Definition: [crh] The holding of a large portion of the equity of a corporation, usually at least 20%, which gives the holder aDefinition: significant amount of control over the corporation.
The extent of influence of an investor over the operating and financial
policies of an investee. Typically implied when an investor has a voting interest of between 20%
and 50% of an investee's voting shares.
Significant influence is ownership interest to the extent that the investor can affect strategic operating, investing, and financing policies of the investee.
Simple extension ...
is also acceptable, but a rubber-stamp signature with a signature line is acceptable only if signed on that line. With joint tenancy, one signature is sufficient, as in the case of one trustee signing for two or more.
[ITDS] affiliated company A company that exercises a significant influence over another company. Any direct or indirect common ownership.
It can also be used instead of the market value method when the investor owns less than 20% of the company but has over the investee.
An investor may acquire enough ownership in the stock of another company to permit the exercise of "significant influence" over the investee company.
investments in which the investing company has over the operating and financial policies of the investee (the legal entity into which an investor has made an equity investment).
This method is used when the investor owns 20 percent or more of the investee and has significant influence over the investee. Under the equity method, the investment is originally recorded on the books of the investor at its cost.
When one buyer or seller in a market has the ability to exert over the quantity of goods and SERVICES traded or the PRICE at which they are sold.
an enterprise in which the investor has significant influence and which is neither a subsidiary nor a joint venture of the investor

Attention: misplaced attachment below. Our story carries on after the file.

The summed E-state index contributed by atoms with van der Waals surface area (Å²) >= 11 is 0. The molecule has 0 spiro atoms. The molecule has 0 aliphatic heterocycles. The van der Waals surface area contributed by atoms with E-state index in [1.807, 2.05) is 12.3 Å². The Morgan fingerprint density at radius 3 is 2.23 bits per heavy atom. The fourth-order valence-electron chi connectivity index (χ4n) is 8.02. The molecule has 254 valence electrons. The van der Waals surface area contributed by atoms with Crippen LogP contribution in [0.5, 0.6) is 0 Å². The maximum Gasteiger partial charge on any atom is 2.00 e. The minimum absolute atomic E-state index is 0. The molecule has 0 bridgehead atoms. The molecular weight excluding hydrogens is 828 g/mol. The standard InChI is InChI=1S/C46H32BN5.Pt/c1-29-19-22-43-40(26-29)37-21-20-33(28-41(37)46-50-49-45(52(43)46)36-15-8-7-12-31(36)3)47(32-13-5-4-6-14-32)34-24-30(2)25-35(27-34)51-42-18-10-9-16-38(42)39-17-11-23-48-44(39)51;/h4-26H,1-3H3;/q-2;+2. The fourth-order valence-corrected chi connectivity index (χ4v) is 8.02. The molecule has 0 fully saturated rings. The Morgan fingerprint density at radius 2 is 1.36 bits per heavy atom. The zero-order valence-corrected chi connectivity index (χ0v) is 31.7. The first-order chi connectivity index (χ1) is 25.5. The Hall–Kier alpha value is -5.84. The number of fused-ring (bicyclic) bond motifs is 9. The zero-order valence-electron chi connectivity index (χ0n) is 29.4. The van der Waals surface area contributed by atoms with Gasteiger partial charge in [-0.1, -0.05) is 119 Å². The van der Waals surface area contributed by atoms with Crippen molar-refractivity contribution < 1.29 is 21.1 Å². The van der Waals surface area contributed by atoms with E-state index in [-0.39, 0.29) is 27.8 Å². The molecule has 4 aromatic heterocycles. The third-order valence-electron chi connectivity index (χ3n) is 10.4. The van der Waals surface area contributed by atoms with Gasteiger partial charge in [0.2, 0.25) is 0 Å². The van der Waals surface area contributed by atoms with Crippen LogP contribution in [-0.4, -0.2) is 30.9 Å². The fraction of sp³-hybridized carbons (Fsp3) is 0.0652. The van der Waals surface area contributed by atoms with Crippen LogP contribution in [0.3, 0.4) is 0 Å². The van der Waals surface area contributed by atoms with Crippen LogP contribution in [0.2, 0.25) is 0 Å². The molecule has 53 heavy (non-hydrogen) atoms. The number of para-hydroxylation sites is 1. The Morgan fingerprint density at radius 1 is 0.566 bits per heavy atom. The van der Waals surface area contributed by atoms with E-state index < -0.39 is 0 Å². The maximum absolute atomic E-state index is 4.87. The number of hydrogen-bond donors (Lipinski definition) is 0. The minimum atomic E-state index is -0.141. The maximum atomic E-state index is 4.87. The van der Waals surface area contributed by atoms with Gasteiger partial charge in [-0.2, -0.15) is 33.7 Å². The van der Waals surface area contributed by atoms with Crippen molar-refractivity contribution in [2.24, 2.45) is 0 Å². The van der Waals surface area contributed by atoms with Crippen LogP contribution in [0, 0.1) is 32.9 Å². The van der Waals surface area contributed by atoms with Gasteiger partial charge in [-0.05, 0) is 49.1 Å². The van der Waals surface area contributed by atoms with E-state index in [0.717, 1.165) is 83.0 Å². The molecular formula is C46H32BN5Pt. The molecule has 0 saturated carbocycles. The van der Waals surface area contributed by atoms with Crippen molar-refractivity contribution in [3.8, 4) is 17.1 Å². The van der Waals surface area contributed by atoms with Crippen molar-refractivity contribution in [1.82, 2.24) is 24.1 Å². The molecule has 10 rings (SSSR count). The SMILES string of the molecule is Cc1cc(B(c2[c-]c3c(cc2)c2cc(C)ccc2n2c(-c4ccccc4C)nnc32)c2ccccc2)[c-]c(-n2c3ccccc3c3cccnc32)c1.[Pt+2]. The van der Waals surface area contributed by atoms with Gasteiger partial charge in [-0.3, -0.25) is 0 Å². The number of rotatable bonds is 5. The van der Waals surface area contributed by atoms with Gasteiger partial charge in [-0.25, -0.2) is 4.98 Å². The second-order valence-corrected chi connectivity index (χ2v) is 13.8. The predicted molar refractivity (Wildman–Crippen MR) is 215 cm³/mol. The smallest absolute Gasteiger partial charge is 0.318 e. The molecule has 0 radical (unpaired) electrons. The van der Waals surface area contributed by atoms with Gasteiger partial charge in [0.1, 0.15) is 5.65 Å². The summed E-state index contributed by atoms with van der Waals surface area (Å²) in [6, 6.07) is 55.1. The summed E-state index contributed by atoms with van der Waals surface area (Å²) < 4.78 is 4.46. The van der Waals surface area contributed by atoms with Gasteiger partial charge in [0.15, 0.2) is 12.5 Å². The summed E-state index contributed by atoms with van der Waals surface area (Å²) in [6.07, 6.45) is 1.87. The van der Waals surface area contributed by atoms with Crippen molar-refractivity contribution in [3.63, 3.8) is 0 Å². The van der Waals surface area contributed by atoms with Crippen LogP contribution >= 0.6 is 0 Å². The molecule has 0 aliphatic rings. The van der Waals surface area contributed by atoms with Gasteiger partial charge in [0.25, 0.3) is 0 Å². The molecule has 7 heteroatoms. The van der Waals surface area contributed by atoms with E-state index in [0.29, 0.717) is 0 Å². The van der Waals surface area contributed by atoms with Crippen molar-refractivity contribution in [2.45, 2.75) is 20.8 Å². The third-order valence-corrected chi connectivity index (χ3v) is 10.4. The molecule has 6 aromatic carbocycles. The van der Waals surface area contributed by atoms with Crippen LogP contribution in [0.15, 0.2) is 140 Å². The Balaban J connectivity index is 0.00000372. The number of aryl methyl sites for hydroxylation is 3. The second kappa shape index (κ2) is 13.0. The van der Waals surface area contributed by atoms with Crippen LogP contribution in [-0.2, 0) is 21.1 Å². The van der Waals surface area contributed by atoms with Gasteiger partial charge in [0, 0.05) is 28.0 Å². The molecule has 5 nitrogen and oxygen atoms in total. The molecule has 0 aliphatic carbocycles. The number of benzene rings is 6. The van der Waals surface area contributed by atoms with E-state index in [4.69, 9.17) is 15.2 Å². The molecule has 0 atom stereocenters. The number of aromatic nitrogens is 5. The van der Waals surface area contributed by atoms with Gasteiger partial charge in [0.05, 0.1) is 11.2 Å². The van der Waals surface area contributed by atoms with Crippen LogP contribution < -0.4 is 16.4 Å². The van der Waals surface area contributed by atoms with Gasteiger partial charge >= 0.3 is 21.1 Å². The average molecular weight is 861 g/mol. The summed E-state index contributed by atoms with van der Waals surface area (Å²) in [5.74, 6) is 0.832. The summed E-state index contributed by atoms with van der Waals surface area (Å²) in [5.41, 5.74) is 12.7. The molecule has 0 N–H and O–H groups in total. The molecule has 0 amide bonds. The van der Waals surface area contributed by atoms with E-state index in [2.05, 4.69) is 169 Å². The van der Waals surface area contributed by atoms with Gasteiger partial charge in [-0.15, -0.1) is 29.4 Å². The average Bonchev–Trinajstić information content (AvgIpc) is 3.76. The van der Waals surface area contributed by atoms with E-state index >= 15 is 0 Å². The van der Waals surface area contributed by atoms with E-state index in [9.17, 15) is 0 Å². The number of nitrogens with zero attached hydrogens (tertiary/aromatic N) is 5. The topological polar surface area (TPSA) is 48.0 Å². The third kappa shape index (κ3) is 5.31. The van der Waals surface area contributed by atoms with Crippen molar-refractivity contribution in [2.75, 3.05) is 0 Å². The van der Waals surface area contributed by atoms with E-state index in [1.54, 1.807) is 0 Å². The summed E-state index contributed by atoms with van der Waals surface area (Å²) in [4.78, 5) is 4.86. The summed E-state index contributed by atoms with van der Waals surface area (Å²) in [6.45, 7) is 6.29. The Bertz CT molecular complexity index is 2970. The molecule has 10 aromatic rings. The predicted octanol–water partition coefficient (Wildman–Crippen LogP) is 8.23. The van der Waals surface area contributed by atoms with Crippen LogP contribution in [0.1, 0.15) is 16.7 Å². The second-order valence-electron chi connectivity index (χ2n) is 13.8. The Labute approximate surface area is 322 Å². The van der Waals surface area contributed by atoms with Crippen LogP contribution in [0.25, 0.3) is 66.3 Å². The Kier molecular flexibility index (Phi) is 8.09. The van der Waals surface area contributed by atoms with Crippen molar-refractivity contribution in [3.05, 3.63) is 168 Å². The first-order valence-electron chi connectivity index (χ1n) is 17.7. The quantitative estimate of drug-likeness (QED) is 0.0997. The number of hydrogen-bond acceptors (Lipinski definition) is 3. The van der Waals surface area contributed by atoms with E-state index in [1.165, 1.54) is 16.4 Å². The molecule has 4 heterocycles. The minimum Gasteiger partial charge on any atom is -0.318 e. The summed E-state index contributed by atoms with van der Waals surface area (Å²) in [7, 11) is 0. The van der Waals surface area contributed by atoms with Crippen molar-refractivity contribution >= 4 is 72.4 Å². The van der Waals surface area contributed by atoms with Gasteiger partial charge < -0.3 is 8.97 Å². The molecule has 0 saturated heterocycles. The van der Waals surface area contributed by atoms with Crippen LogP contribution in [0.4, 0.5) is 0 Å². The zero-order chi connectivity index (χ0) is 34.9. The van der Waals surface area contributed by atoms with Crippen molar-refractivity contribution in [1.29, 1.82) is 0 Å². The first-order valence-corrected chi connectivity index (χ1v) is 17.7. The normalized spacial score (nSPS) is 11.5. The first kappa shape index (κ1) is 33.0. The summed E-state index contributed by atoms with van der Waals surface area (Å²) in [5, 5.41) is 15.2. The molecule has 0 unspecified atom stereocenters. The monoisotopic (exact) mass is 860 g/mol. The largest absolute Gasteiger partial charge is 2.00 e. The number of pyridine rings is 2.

Balance sheet total
sum of the assets or the sum of shareholders' equity and outside capital ...
Investors cost basis is adjusted up or down (in proportion to the % of stock ownership) as the investee's retained earnings fluctuation; used for long-term investments in equity securities of affiliate where holder can exert ; ...
Because private equity stakes are fairly large, private equity investors generally have a significant influence over management and much better access to financial information.
For an investment to be considered "direct," it must be large enough to give the investor control or over the foreign operation.
In nations with highly balanced independent media, it can be more difficult for a single media entity to have a significant influence on an election.
A company that is not a subsidiary, but where the group's investment is substantial and long-term and the group can exercise a over the company. Associate status is usually assumed for stakes of 20-50%.
Common Stocks and Uncommon Profits. Much of this book was originally written in the 1950's but nevertheless much of it is still valid today. Philip Fisher is said to have had a significant influence on Warren Buffett.
Typically, the Board consists of top management executives (inside directors) and representatives external to the company (outside directors). The Board has over accounting and financial policies of the business entity.
because of market conditions that have been judged by exchange officials to warrant such a delay. Typical reasons for a delay include an imbalance of buyers and sellers, and pending corporate news that may be expected to have a significant influence ...
See also: Index, Transaction, Expense, Payroll, Values